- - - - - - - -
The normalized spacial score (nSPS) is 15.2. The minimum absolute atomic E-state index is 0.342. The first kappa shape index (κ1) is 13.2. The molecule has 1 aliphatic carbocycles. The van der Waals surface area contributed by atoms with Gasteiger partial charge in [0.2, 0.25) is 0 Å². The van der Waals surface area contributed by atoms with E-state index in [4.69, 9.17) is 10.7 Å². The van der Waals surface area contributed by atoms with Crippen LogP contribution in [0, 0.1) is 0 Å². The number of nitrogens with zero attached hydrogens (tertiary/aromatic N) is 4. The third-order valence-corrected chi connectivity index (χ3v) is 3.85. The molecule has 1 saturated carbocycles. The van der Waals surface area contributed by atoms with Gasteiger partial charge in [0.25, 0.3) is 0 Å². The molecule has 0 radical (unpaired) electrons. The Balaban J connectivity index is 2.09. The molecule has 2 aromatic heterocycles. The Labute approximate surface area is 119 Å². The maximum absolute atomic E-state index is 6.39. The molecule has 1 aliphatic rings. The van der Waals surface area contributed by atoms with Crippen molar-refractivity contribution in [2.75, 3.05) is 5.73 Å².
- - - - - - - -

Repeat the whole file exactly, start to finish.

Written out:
The normalized spacial score (nSPS) is 15.2. The minimum absolute atomic E-state index is 0.342. The first kappa shape index (κ1) is 13.2. The molecule has 1 aliphatic carbocycles. The van der Waals surface area contributed by atoms with Gasteiger partial charge in [0.2, 0.25) is 0 Å². The van der Waals surface area contributed by atoms with E-state index in [4.69, 9.17) is 10.7 Å². The van der Waals surface area contributed by atoms with Crippen LogP contribution in [0, 0.1) is 0 Å². The number of nitrogens with zero attached hydrogens (tertiary/aromatic N) is 4. The third-order valence-corrected chi connectivity index (χ3v) is 3.85. The molecule has 1 saturated carbocycles. The van der Waals surface area contributed by atoms with Gasteiger partial charge in [0.25, 0.3) is 0 Å². The molecule has 0 radical (unpaired) electrons. The Balaban J connectivity index is 2.09. The molecule has 2 aromatic heterocycles. The Labute approximate surface area is 119 Å². The maximum absolute atomic E-state index is 6.39. The molecule has 1 aliphatic rings. The van der Waals surface area contributed by atoms with Crippen molar-refractivity contribution in [2.75, 3.05) is 5.73 Å².